The Groes Las settlement between Harlech and Llanfair was a domestic agricultural homestead in prehistory. It consists of the remains of a hut circle with walls approximately 3.0 metres thick and up to 1.2 metres high.
Gwern Einion is a representative cromlech, found on Gwern Einion Farm in the district of Llanfair, Meirionnydd. It has been damaged over the centuries, the burial chamber has historically been used as a shed, and the cairn has been robbed of its stone to build dry stone walls. It has actually been incorporated into a dry stone wall of the garden of a now derelict cottage on the farm. Read More »
The White Horse carved into Hackpen Hill dates from 1838 and was created to commemorate the coronation of Queen Victoria. The horse measures 90ft by 90ft.
Originally the hill served as the site of a Middle Neolithic Causeway Camp, such as the one at Windmill Hill in Avebury. The camp was enclosed by causeway ditches to the Eastern end of the hillside, perhaps protected by wooden palisades, evidence suggests the camp was attacked by archers in an inter tribal skirmish. Read More »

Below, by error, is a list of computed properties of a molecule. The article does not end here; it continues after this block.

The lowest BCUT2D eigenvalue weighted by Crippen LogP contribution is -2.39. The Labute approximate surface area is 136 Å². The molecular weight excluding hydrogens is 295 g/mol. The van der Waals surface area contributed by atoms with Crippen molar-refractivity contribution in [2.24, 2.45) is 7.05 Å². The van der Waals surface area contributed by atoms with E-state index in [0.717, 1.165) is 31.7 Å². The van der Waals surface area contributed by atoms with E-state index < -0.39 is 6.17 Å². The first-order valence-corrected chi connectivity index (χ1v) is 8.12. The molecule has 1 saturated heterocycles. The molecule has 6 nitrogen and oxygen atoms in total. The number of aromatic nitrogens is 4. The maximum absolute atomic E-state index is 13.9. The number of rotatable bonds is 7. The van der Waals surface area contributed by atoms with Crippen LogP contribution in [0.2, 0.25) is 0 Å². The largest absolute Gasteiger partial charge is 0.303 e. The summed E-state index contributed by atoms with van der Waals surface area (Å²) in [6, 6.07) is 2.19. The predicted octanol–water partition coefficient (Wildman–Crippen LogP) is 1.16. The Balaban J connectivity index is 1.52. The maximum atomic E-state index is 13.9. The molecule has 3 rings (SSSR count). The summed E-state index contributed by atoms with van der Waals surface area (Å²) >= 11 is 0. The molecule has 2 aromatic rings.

There is a legend associated with the Hangman's Stone found at a junction of tracks 1.5Km north of Upper Lambourn. Possibly a boundary stone or perhaps marking a site of an old gibbet, the story relates to a sheep stealer. One day a man with a stolen sheep over his shoulder rested at the stone and fell asleep. The sheep which had is legs tied began to struggle. Read More »
The drumming well located near to the church is reputed to foretell death in the family of St Quentin. The folklore relates to a story about a fourteenth century drummer called Tom Hewson, who was accidentally knocked down the well by a St Quentin squire. Read More »
Hartshead Pike serves as a focal point in the Oldham landscape, visible from miles around with unbroken views across 4 counties. This has been a beacon hill through antiquity. Read More »
The village of Healing near Grimsby has two notable healing wells, though they are probably not the source of the villages name. In the Domesday Book, Healing is shown as being Hegelinge, an Anglo Saxon term, possibly similar to Hægelingas meaning ‘the sons or followers Hægel’. Read More »